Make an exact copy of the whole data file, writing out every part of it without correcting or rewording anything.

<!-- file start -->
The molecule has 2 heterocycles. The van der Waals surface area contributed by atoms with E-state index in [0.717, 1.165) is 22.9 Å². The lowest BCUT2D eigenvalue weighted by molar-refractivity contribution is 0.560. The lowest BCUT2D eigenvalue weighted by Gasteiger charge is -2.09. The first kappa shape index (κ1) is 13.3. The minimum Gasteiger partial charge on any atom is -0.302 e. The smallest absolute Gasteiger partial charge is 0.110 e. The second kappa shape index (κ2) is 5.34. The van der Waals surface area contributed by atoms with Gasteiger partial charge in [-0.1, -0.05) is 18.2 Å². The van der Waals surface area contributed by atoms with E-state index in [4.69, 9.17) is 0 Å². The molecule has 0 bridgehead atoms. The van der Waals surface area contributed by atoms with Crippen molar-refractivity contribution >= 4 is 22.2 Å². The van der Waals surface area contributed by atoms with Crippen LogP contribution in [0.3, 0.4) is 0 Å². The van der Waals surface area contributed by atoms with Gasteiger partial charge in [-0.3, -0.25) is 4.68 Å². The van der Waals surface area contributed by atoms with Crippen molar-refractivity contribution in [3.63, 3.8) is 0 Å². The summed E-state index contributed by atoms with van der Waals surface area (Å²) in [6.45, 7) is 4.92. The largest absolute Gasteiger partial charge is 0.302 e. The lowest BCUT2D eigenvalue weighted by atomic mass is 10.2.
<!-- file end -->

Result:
The molecule has 2 heterocycles. The van der Waals surface area contributed by atoms with E-state index in [0.717, 1.165) is 22.9 Å². The lowest BCUT2D eigenvalue weighted by molar-refractivity contribution is 0.560. The lowest BCUT2D eigenvalue weighted by Gasteiger charge is -2.09. The first kappa shape index (κ1) is 13.3. The minimum Gasteiger partial charge on any atom is -0.302 e. The smallest absolute Gasteiger partial charge is 0.110 e. The second kappa shape index (κ2) is 5.34. The van der Waals surface area contributed by atoms with Gasteiger partial charge in [-0.1, -0.05) is 18.2 Å². The van der Waals surface area contributed by atoms with E-state index in [4.69, 9.17) is 0 Å². The molecule has 0 bridgehead atoms. The van der Waals surface area contributed by atoms with Crippen molar-refractivity contribution >= 4 is 22.2 Å². The van der Waals surface area contributed by atoms with Crippen LogP contribution in [0.3, 0.4) is 0 Å². The van der Waals surface area contributed by atoms with Gasteiger partial charge in [-0.3, -0.25) is 4.68 Å². The van der Waals surface area contributed by atoms with Crippen molar-refractivity contribution in [3.63, 3.8) is 0 Å². The summed E-state index contributed by atoms with van der Waals surface area (Å²) in [6.45, 7) is 4.92. The largest absolute Gasteiger partial charge is 0.302 e. The lowest BCUT2D eigenvalue weighted by atomic mass is 10.2.